"Field of Dreams" is available to stream on Prime Video.

Goodfellas (1990)

This is the one Ray Liotta will be remembered for. After all, it's the movie most people involved with it will be remembered for. "Goodfellas" is one of the greatest films of all time. Not just of its genre or era. Ever. And right smack dab in the center of it is Ray Liotta. His track record as a leading man is not nearly as sterling as his supporting work, but when you have a film as excellent as "Goodfellas" in your quiver, the rest basically evens out. His performance as gangster Henry Hill was so magnetic that even director Martin Scorsese has attempted to recreate it a few different times in subsequent films like "Casino" and "The Wolf of Wall Street." As a narrator alone, his voice carries you through that movie with vibrant energy.

"Goodfellas" takes all that mania from "Something Wild" and puts it inside a character who is a true human being rather than a force. He's intimidating, funny, pathetic, and off his rocker, and I can't think of anyone else who could have played that part. It will forever remain a mystery how he didn't even get nominated for an Academy Award for his performance in "Goodfellas," let alone didn't win. On every obituary for Ray Liotta you see today, it will read "Goodfellas star" in the headline, and it is with good reason. For that film to be the masterpiece that it is, it needed Ray Liotta.

"Goodfellas" is available to stream on HBO Max.

Cop Land (1997)

In the cavalcade of cop and criminal roles that Ray Liotta received after the success of "Goodfellas," the best one is probably in James Mangold's 1997 sophomore feature "Cop Land." He plays a cop named Figgis (great name), who is one of a group of dirty cops who work for the NYPD but have found a loophole to actually live in Garrison, New Jersey. "Cop Land" is stuffed with big name talent, including Sylvester Stallone, Robert De Niro, and Harvey Keitel, but for my money, the performance of the film comes from Ray Liotta.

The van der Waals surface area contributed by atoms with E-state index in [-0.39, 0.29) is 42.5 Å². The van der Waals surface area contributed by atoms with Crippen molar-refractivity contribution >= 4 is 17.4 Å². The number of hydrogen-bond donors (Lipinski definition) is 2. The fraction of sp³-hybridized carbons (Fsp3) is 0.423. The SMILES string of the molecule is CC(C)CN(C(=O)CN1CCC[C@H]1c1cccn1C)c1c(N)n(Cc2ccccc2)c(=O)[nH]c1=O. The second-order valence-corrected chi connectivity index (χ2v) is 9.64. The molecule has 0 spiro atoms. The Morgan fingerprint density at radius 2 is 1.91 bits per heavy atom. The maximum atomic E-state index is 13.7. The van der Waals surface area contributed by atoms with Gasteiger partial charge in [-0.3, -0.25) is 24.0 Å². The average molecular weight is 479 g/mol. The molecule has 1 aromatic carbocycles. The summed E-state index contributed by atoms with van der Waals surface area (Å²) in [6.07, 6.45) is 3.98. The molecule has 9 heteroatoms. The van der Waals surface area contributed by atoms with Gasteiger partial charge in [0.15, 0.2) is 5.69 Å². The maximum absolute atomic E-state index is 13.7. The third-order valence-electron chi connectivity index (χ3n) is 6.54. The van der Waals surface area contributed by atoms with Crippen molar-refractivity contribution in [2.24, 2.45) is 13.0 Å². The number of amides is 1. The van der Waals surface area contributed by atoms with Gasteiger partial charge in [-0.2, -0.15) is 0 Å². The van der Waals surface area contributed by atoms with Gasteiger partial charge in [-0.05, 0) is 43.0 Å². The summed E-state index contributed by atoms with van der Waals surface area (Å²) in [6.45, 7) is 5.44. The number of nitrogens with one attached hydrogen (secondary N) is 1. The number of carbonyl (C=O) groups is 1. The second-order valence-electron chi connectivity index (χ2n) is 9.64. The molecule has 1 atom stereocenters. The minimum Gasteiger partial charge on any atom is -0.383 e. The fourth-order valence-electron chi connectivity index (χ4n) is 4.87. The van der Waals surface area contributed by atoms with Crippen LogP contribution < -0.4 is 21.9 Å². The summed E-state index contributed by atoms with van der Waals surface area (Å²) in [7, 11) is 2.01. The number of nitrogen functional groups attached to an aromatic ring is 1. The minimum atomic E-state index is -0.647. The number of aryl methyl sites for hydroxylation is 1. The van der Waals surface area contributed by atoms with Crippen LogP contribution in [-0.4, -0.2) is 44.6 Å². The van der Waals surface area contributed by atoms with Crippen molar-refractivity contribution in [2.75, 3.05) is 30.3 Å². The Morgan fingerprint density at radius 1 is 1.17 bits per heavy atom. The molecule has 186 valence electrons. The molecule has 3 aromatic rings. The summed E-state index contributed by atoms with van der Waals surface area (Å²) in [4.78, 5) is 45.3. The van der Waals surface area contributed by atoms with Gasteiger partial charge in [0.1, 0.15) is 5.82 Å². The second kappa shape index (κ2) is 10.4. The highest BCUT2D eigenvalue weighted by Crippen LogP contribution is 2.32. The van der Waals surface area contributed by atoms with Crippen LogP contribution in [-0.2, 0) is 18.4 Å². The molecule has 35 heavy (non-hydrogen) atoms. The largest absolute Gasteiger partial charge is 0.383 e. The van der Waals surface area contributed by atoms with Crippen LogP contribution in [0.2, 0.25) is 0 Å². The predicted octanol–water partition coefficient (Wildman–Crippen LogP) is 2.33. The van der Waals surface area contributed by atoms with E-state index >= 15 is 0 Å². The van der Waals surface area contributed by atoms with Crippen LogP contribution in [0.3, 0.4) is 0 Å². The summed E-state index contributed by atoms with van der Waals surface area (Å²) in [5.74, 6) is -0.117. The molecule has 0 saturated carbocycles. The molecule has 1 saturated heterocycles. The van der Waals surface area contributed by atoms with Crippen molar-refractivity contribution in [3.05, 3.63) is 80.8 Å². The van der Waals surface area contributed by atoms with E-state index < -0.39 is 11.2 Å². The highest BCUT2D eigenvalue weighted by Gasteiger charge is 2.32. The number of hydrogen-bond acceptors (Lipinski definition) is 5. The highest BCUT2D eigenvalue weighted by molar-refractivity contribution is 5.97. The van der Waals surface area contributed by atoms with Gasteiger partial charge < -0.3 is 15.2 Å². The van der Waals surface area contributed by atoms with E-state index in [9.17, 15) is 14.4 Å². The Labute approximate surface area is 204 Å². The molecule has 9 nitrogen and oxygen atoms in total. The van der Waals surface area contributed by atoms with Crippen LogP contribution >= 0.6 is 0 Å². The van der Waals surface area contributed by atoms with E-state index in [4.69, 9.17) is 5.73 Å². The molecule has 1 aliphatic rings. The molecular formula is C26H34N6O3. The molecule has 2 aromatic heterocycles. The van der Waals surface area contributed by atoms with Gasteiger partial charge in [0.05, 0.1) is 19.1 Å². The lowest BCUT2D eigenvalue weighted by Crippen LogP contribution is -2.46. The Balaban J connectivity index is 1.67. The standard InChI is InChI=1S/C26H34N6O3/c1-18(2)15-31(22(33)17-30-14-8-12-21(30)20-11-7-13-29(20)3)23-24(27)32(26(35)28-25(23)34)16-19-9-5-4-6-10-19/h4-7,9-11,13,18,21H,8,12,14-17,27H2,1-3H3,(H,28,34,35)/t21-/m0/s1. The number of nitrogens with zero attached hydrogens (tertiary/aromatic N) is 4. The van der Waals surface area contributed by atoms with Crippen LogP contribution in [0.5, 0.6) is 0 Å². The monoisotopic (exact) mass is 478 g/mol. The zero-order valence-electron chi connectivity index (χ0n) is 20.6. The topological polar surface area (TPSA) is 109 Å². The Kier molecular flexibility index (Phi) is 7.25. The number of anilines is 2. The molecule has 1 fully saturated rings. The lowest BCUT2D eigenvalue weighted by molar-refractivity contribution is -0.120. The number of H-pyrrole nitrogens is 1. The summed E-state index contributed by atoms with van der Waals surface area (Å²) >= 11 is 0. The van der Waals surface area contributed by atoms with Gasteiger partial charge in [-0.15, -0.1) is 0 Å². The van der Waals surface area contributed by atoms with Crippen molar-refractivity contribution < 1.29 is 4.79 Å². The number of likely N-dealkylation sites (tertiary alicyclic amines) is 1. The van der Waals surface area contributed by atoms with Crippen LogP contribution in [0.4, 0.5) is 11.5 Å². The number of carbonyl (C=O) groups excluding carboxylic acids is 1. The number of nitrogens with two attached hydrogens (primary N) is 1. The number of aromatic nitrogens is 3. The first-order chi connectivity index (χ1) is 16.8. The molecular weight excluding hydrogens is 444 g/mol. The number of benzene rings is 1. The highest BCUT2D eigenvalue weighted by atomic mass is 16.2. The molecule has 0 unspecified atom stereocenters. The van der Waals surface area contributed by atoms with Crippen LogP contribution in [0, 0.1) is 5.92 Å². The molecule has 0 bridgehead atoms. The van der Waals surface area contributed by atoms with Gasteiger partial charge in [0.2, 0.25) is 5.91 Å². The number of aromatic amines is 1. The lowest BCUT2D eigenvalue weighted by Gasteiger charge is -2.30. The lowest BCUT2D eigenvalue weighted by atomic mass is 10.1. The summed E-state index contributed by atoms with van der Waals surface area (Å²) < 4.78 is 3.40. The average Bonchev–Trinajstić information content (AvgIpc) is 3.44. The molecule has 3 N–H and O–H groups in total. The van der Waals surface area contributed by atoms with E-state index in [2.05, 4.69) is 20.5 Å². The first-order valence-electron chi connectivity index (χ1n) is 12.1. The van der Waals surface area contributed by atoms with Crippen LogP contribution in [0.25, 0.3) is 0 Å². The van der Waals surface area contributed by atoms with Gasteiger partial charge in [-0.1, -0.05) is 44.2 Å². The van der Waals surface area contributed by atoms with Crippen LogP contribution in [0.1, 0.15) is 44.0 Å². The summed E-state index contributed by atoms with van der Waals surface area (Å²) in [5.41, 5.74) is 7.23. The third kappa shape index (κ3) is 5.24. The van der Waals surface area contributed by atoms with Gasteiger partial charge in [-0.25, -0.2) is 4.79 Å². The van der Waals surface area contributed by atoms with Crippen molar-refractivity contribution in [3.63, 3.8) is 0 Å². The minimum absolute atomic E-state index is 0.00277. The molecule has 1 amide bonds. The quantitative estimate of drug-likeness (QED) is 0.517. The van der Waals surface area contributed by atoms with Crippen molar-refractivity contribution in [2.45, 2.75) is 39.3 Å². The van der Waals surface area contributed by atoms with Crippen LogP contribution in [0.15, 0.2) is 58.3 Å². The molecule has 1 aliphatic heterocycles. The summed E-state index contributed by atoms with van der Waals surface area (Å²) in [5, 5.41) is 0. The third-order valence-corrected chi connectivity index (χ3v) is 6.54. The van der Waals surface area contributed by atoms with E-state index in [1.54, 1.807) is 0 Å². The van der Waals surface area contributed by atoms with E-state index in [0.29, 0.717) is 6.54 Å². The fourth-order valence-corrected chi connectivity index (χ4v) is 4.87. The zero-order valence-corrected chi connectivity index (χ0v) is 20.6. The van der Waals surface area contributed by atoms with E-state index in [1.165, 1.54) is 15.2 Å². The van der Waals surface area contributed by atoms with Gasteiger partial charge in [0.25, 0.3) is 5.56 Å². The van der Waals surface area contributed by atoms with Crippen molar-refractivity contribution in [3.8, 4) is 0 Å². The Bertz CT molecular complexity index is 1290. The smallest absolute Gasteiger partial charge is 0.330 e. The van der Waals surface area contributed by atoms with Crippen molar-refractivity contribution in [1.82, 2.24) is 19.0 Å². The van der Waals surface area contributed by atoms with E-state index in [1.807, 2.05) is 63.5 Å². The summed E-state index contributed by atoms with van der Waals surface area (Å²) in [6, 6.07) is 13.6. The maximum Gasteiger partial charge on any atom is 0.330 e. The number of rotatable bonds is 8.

Figgis is the character who gets to really have an arc over the course of the film, going from dirty cop to someone frantically trying to escape his situation to informant. He brings his trademark intensity and uses it to great effect. "Cop Land" is not the greatest crime film you will ever see, but it is a strong outing from a solid director like Mangold and includes a very committed Sylvester Stallone performance. Ray Liotta, though, is the standout.

"Cop Land" is available to stream on HBO Max.

Marriage Story (2019)

The era of the great older character actor phase of Ray Liotta's career began with Noah Baumbach's fantastic divorce dramedy "Marriage Story." Laura Dern may have won an Academy Award for Best Supporting Actress for her role as Scarlett Johansson's lawyer, but Liotta is every bit as magnetic as Dern across the courtroom as Adam Driver's lawyer. He absolutely nails this slick, no nonsense Los Angeles lawyer right on the head. They don't even need to show you a television commercial for this guy's services to know what that commercial would look like. He may be intense, which is why Driver's character is initially hesitant to choose him as his divorce attorney (and goes to the equally fantastic Alan Alda), but deep down, he knows this guy can get him what he wants.

Seeing Ray Liotta in "Marriage Story" sent a collective, "Oh, right. I love Ray Liotta," thought through everyone's head, and I think it is directly responsible for why he was starting to get a bunch of good roles afterwards. Thankfully, we were at least able to get a couple of them, but it is incredibly sad that we won't get another few decades of this phase of Liotta's career. He was a singular actor, and finding someone to fill that void will be nigh impossible.

"Marriage Story" is available to stream on Netflix.